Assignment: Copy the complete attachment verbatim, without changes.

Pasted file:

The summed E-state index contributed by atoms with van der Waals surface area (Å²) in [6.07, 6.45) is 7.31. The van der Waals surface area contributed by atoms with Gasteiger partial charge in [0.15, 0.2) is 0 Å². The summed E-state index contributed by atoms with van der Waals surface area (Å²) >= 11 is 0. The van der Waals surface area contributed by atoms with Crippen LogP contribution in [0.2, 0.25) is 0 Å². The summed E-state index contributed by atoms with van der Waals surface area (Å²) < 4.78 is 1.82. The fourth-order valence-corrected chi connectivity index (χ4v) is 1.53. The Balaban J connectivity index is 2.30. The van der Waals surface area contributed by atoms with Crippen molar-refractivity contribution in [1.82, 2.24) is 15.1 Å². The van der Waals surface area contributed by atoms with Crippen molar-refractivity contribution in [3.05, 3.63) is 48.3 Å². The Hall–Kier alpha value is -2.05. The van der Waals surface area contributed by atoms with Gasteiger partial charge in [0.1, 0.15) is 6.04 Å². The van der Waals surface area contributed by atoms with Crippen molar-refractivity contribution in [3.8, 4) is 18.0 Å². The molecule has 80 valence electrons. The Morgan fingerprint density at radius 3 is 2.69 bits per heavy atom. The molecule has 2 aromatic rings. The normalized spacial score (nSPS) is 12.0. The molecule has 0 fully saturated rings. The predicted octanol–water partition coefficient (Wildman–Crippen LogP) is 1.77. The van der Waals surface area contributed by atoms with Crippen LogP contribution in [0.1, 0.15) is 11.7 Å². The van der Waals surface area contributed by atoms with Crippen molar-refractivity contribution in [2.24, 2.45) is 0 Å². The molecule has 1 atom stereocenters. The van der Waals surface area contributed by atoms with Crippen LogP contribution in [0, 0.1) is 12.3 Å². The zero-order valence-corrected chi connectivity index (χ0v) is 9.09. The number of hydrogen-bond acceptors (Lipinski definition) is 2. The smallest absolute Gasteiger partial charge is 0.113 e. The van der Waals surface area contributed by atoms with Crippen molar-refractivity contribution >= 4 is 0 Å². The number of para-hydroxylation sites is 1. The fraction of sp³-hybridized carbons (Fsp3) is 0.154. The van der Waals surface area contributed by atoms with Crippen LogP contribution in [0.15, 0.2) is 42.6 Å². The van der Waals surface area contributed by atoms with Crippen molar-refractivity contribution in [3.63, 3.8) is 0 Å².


The summed E-state index contributed by atoms with van der Waals surface area (Å²) in [6.07, 6.45) is 7.31. The van der Waals surface area contributed by atoms with Gasteiger partial charge in [0.15, 0.2) is 0 Å². The summed E-state index contributed by atoms with van der Waals surface area (Å²) >= 11 is 0. The van der Waals surface area contributed by atoms with Crippen LogP contribution in [0.2, 0.25) is 0 Å². The summed E-state index contributed by atoms with van der Waals surface area (Å²) < 4.78 is 1.82. The fourth-order valence-corrected chi connectivity index (χ4v) is 1.53. The Balaban J connectivity index is 2.30. The van der Waals surface area contributed by atoms with Crippen molar-refractivity contribution in [1.82, 2.24) is 15.1 Å². The van der Waals surface area contributed by atoms with Crippen molar-refractivity contribution in [3.05, 3.63) is 48.3 Å². The Hall–Kier alpha value is -2.05. The van der Waals surface area contributed by atoms with Gasteiger partial charge in [0.1, 0.15) is 6.04 Å². The van der Waals surface area contributed by atoms with Crippen molar-refractivity contribution in [3.8, 4) is 18.0 Å². The molecule has 80 valence electrons. The Morgan fingerprint density at radius 3 is 2.69 bits per heavy atom. The molecule has 2 aromatic rings. The normalized spacial score (nSPS) is 12.0. The molecule has 0 fully saturated rings. The predicted octanol–water partition coefficient (Wildman–Crippen LogP) is 1.77. The van der Waals surface area contributed by atoms with Crippen LogP contribution in [0.1, 0.15) is 11.7 Å². The van der Waals surface area contributed by atoms with Crippen molar-refractivity contribution in [2.24, 2.45) is 0 Å². The molecule has 1 atom stereocenters. The van der Waals surface area contributed by atoms with Crippen LogP contribution in [0, 0.1) is 12.3 Å². The zero-order valence-corrected chi connectivity index (χ0v) is 9.09. The number of hydrogen-bond acceptors (Lipinski definition) is 2. The smallest absolute Gasteiger partial charge is 0.113 e. The van der Waals surface area contributed by atoms with Crippen molar-refractivity contribution >= 4 is 0 Å². The number of para-hydroxylation sites is 1. The fraction of sp³-hybridized carbons (Fsp3) is 0.154. The van der Waals surface area contributed by atoms with Crippen LogP contribution in [0.15, 0.2) is 42.6 Å². The van der Waals surface area contributed by atoms with Crippen molar-refractivity contribution in [3.63, 3.8) is 0 Å².